What’s wrong with this picture? How did it get like this?
Outsourcing of IT and the User eXperience (UX) plays a big part. Outsourcing’s not a new development – years before the wave of IT work heading for India starting making the headlines, companies have been giving away core competences for years, to their detriment. Looks like the lessons haven’t yet been learned.
Advertising: almost exclusively at a handful of agencies.
After a priod of growth driven by innovative internal experts, advertising was outsourced. Ad formats were quickly standardized (30 seconds TV, ad units press), messages were time-bound (day for direct response, night for brand) and innovation all but went. A generation later, managers haven’t known anything different and are happy to keep trading off quality for comfort, trading in standard products -adverts- that are easy to buy, manage and measure. This advertising often fails to deliver results, but today there is no option than buying from this market -in-house now seen as outmoded and, due to market consolidation around volume business, expensive and inefficient.
Agencies sometimes surprise us with great stuff. But look underneath the hype and you’ll see this global advertising phenomenon in an ad is simply more of the same, just a little longer. If adding 60 seconds to a standard format can create waves that resonate worldwide, what could real innovation do for advertising?
Back to eBusiness and a look at where things are going.
Some time ago technology was exciting and the browser wars meant that full control of the HTML sent to the browser was crucial. Web development was an art and access to the best made or broke a company’s chances of making it big online. Then along came Microsoft: their near-monopoly on the desktop set up a de facto standard for browsers and their server-side development, modelled around windows-like user controls rather than HTML, introducing ease of use and putting Web development at every Windows programmer’s reach at the cost of control and craftmanship. The premise was simple: give people a limited set of easy to use options to choose from and they’ll all be able to do something with it. The system will take care of turning the Windows-inspired code into HTML presentation and you won’t need to worry about it.
But what if you do want to worry about it? What if you want to gain a competitive advantage over your competitiors, all using the same tools and therefore getting the same result? What if you understand usability, accessibility and the user experience and want to ffer your customers an exceptional experience on your site?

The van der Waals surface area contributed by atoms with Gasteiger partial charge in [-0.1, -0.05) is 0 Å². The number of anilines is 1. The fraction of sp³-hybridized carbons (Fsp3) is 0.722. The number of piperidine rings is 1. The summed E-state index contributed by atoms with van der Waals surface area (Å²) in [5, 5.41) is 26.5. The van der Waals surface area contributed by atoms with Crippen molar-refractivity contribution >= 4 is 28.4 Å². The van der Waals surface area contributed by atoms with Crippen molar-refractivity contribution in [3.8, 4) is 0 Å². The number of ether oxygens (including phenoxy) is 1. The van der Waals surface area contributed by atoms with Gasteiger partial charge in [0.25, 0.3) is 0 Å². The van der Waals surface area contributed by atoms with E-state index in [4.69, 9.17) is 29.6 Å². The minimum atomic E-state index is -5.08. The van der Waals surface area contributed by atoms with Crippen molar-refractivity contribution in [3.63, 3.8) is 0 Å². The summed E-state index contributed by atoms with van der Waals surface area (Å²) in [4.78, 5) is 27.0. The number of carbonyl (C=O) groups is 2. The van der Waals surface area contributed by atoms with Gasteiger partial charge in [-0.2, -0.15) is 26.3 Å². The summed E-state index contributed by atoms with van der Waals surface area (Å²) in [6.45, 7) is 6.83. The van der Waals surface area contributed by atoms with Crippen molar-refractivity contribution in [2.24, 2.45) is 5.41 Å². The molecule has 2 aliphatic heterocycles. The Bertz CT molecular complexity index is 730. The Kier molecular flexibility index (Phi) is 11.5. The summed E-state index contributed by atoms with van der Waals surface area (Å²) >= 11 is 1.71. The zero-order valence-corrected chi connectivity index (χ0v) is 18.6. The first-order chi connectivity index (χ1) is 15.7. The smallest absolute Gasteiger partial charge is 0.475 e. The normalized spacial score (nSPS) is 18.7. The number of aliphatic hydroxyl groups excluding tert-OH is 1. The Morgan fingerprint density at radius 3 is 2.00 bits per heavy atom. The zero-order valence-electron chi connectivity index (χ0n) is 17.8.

In other markets the answer is simple. From choosing a different platform (PHP, Java, other proprietary options) to discarding the default controls and implementing your own presentation layer using an alternative plugin, examples abound of leading eBusinesses (Google, Expedia, Amazon) that have achieved success by avoiding the pull of the easy option and going through the pain of creating the best experience for their audience.
The UK is a different kettle of fish altogether. One would struggle to find any eBusiness not completely commited to Microsft’s .NET and their standard controls. And where it is found, there’s pressure from the developers to turn away from it and settle on the easy life of the standard platform. This is not only bad news for the current generation of consumers -force-fed a standard experience, devoid of any interest. It is worse news for future business managers, who will find it impossible to pull away from the way it’s done a generation hence. As in advertising, the market is likely to wrap itself around the standard. Developers today, like advertisers yesterday, are taught only the way to do Web development, different options referred to as historical oddities destined to die away. In a generation, the self-fulfilling prophecy will have materialised and the UK’s eBusiness landscape will be one of sameness and boredom.
Consumers shun advertising and move online looking for a fresh space. Will we succeed there, or will our practices make online rigid and irrelevant?
Resisting the urge to outsource design and development to an agency goes a long way. Empowered employees genuinely care about a company’s success through customer delight. They understand that the easy option is rarely the best, that options must be considered, that differentiation and innovation are key. Internal people are motivated by their own development and their contribution to your success. Suppliers, understandably, are motivated by their own success as measured on their ability to get new deals with as many clients other than you as possible. Innovation, for them, tends to get in the way.